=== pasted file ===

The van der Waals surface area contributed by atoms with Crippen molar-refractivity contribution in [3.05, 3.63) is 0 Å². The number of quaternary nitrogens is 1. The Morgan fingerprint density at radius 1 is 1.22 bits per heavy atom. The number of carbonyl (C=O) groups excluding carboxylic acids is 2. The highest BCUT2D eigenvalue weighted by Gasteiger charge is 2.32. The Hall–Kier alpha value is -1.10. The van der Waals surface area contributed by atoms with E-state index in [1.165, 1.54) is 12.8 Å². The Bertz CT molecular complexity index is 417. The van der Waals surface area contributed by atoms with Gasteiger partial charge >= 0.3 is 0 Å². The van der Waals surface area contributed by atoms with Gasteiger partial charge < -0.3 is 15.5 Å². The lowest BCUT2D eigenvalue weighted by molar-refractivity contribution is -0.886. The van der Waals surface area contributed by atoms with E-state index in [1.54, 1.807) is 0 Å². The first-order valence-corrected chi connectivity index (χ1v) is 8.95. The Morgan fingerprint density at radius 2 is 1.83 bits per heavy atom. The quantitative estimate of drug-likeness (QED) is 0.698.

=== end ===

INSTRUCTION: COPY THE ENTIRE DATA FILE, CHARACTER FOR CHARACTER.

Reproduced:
The van der Waals surface area contributed by atoms with Crippen molar-refractivity contribution in [3.05, 3.63) is 0 Å². The number of quaternary nitrogens is 1. The Morgan fingerprint density at radius 1 is 1.22 bits per heavy atom. The number of carbonyl (C=O) groups excluding carboxylic acids is 2. The highest BCUT2D eigenvalue weighted by Gasteiger charge is 2.32. The Hall–Kier alpha value is -1.10. The van der Waals surface area contributed by atoms with E-state index in [1.165, 1.54) is 12.8 Å². The Bertz CT molecular complexity index is 417. The van der Waals surface area contributed by atoms with Gasteiger partial charge >= 0.3 is 0 Å². The van der Waals surface area contributed by atoms with Gasteiger partial charge < -0.3 is 15.5 Å². The lowest BCUT2D eigenvalue weighted by molar-refractivity contribution is -0.886. The van der Waals surface area contributed by atoms with E-state index in [1.54, 1.807) is 0 Å². The first-order valence-corrected chi connectivity index (χ1v) is 8.95. The Morgan fingerprint density at radius 2 is 1.83 bits per heavy atom. The quantitative estimate of drug-likeness (QED) is 0.698.